The job of an actor is to tell a story. The influencer, on the other hand, tells us how to live. The person is the product, forever walking a tightrope between the attainable and the aspirational, knowing that to veer too far in either direction means losing everything. Unlike Hollywood stardom, influencers are the rare profession in which too much success can trigger failure. That up-close-and-personal iPhone camera confession about your struggles with low self-esteem and chronic dandruff won’t fly when viewers spot your champagne fountain and pet albino tiger lurking at the edges of the frame.

So when Jennifer Lopez wrote, “We can’t go out to any restaurants or anything but the service and entertainment here is pretty good… #StaySafe” above a video of her family hanging out on the manicured lawns of boyfriend Alex Rodriguez’s Miami home — a property so large that it deserves its own zip code — nobody was buying that hashtagged sense of faux-solidarity. Instead, the comments filled up with reply guys making barbed jokes about Parasite, Bong Joon Ho’s Oscar-winning and scathing class satire set in the home of an absurdly rich and unselfconscious family. Lopez didn’t transcend her celebrity.

Applied carefully, though, a veneer of relatability — of fancy-but-not-too — can turn a D-list celeb into an A-grade influencer. Chrissy Teigen is perhaps the best example of this, a celebrity who wasn’t that famous in real life, but who, on social media, was so fun, so real, that she genuinely seemed like she might just become your best friend if you hung around long enough. Teigen maintained a brand that was at once self-deprecating, aspirational and vulnerable: relatability was an art form.

And like all good art, it made people feel. At the start of the pandemic, Teigen had a Twitter fanbase whose loyalty rivalled that of much bigger stars, spurred not by hero worship but rather by the sense of intimacy cultivated by her posts. Last May, she claimed to be so wounded by some intemperate comments from New York Times food writer Alison Roman that she could barely look at a shallot without weeping (and we believed her, notwithstanding that said shallots were presumably sat upon the counter of a $500,000 bespoke kitchen in a very swank part of Malibu). But when Roman lost her job over the controversy, Teigen claimed also to be wounded by this, which was certainly not what she wanted, and we believed that, too. This was the influencer at her best: expertly unguarded, so willing to share the good and the bad, that people forgot how much better her “good” was than everyone else’s. (Teigen and her husband, musician John Legend, have a net worth of $75 million between them.)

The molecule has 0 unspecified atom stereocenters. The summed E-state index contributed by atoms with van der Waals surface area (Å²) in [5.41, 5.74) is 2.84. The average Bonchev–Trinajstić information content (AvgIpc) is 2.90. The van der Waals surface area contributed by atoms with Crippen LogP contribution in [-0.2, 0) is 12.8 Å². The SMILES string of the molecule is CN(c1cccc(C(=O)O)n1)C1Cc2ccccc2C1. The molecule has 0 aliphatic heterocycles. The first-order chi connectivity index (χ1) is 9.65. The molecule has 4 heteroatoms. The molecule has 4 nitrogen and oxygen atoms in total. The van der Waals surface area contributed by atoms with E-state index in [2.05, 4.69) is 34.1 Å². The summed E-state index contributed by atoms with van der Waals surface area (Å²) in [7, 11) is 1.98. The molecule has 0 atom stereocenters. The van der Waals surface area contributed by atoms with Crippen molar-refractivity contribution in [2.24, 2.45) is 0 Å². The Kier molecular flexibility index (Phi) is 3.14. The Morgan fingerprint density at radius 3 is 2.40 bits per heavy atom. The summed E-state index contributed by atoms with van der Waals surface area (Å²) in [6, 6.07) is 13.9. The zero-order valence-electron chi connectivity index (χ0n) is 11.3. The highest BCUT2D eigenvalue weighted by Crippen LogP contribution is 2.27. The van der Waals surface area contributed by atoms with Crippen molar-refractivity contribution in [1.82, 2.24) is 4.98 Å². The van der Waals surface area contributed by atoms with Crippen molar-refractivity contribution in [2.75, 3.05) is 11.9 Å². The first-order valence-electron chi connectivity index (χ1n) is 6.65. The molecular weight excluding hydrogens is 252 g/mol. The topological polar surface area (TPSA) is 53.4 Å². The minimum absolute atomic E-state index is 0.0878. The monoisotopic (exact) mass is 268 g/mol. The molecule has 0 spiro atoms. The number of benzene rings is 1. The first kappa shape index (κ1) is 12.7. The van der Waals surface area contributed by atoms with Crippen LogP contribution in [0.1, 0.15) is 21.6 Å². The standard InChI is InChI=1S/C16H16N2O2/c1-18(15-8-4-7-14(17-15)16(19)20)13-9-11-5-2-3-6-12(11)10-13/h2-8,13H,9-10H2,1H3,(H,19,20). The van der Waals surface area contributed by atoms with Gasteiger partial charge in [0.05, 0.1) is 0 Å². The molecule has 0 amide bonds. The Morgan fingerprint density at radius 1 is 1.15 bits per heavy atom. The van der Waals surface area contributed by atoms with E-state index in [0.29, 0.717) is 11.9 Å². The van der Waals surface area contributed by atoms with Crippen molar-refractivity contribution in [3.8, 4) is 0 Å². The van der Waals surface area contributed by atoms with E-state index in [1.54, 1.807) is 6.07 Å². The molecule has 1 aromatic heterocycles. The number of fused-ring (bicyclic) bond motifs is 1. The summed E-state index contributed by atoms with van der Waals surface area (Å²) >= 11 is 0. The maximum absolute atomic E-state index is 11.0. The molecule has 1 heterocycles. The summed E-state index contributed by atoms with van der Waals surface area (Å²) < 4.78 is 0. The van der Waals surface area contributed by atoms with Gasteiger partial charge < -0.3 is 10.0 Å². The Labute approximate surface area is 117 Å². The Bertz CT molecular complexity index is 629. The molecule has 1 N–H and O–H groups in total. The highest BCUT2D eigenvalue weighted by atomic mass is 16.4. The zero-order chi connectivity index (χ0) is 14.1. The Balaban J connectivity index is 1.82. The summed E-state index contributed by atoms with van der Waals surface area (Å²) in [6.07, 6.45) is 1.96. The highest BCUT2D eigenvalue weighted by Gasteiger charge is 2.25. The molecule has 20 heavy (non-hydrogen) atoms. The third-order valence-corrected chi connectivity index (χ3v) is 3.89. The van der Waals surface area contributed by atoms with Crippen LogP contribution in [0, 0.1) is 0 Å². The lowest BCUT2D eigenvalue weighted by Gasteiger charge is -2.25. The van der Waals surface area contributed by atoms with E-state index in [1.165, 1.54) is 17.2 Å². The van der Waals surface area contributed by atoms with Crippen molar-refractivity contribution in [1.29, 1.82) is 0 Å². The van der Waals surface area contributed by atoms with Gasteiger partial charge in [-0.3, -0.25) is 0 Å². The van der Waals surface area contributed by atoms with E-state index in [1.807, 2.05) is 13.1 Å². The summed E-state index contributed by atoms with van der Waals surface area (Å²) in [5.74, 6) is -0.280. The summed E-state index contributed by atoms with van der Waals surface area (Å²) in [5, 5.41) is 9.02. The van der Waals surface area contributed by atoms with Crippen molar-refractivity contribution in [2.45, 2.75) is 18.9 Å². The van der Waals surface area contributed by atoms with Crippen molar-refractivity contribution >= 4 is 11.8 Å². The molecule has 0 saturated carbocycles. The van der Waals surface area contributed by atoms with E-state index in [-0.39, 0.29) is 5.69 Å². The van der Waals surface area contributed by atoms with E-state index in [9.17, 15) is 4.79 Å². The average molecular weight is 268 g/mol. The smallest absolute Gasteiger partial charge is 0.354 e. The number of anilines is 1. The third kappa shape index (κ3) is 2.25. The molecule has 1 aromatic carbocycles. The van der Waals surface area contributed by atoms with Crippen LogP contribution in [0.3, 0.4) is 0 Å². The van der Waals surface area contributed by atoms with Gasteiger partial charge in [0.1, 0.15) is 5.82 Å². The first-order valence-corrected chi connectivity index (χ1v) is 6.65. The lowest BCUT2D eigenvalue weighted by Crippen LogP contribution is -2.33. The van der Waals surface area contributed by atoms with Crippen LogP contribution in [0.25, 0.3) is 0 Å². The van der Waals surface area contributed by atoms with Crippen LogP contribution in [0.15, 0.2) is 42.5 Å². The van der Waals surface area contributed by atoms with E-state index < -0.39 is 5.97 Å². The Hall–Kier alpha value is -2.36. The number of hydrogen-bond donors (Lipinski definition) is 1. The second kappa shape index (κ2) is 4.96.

And yet, as the pandemic wore on, even Teigen overstepped: when she opened up on Twitter about the embarrassing moment when she and Legend “accidentally” ordered a $13,000 bottle of wine, even her most dedicated fans revolted. The veil had slipped. We’d seen too much.

We have, generally, seen too much.

This doesn’t mean that we’re done with celebrities, even as the pandemic isolation passes its one-year anniversary. But what we want from them seems to have shifted, and there may be no going back. It’s a different breed of famous person — the older ones, the less-online, the ones who seem to view social media with some combination of amusement and bewilderment and who couldn’t care less about being inspirational or on brand — who have become our best sources of joy, entertainment and even comfort for their contributions to the landscape. Sam Neill’s delightfully unselfconscious video dispatches from his New Zealand vineyard were a particular bright spot, at least until we were wrecked by the death of his beloved pet duck, Charlie Pickering. Ditto the celebs like Jon Krasinski, who chose to keep telling stories as best they could, like charitable performers offering a wholesome morale boost in difficult times, rather than join the less-fortunate masses in moaning over lockdown.

If Covid has killed celebrity culture — or at least permanently altered it — then these stars are the ones we’ll turn to when the world opens up again. The ones who embraced their role as entertainers, instead of pivoting toward influence; the ones who rose to the occasion instead of trying to stoop to connect with the common man.

About a year ago, Madonna released her own quarantine dispatch, confessing that the lockdown had left her at a loose end. “Covid-19 is the great equaliser,” she said, gazing into the camera, her body submerged in a luxurious bath strewn with rose petals, her neck draped with elaborate jewelry. It was meant to be relatable; instead, it was only an infuriating illustration of the uncomfortable, unspoken truth. The middle of a pandemic is a bad time to remind us: celebrities have never been more distant, more separate. We’ve never been more aware that some of us are more equal than others.